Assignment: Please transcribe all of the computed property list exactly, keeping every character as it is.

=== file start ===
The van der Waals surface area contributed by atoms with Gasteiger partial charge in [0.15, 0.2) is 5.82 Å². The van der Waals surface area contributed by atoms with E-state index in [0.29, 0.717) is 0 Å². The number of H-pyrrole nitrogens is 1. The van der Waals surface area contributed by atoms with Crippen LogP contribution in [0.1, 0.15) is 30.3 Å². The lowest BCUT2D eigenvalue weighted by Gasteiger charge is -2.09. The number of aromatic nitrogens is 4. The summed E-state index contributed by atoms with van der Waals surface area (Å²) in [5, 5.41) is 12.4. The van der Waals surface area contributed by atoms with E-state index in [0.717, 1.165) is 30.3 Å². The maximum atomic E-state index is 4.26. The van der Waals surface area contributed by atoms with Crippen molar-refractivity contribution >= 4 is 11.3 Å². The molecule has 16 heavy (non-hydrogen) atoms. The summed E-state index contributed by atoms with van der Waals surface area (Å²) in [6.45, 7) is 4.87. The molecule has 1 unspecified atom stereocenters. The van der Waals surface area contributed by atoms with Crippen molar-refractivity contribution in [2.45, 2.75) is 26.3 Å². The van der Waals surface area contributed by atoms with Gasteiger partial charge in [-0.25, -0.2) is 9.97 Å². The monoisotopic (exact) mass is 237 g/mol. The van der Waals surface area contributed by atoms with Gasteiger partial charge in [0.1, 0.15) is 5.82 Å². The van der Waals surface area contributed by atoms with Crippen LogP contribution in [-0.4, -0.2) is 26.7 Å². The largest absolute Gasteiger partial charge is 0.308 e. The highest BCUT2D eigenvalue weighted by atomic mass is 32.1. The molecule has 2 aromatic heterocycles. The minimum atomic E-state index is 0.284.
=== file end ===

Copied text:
The van der Waals surface area contributed by atoms with Gasteiger partial charge in [0.15, 0.2) is 5.82 Å². The van der Waals surface area contributed by atoms with E-state index in [0.29, 0.717) is 0 Å². The number of H-pyrrole nitrogens is 1. The van der Waals surface area contributed by atoms with Crippen LogP contribution in [0.1, 0.15) is 30.3 Å². The lowest BCUT2D eigenvalue weighted by Gasteiger charge is -2.09. The number of aromatic nitrogens is 4. The summed E-state index contributed by atoms with van der Waals surface area (Å²) in [5, 5.41) is 12.4. The van der Waals surface area contributed by atoms with E-state index in [0.717, 1.165) is 30.3 Å². The maximum atomic E-state index is 4.26. The van der Waals surface area contributed by atoms with Crippen molar-refractivity contribution >= 4 is 11.3 Å². The molecule has 16 heavy (non-hydrogen) atoms. The summed E-state index contributed by atoms with van der Waals surface area (Å²) in [6.45, 7) is 4.87. The molecule has 1 unspecified atom stereocenters. The van der Waals surface area contributed by atoms with Crippen molar-refractivity contribution in [2.45, 2.75) is 26.3 Å². The van der Waals surface area contributed by atoms with Gasteiger partial charge in [-0.25, -0.2) is 9.97 Å². The monoisotopic (exact) mass is 237 g/mol. The van der Waals surface area contributed by atoms with Gasteiger partial charge in [0.1, 0.15) is 5.82 Å². The van der Waals surface area contributed by atoms with Crippen LogP contribution in [-0.4, -0.2) is 26.7 Å². The largest absolute Gasteiger partial charge is 0.308 e. The highest BCUT2D eigenvalue weighted by atomic mass is 32.1. The molecule has 2 aromatic heterocycles. The minimum atomic E-state index is 0.284.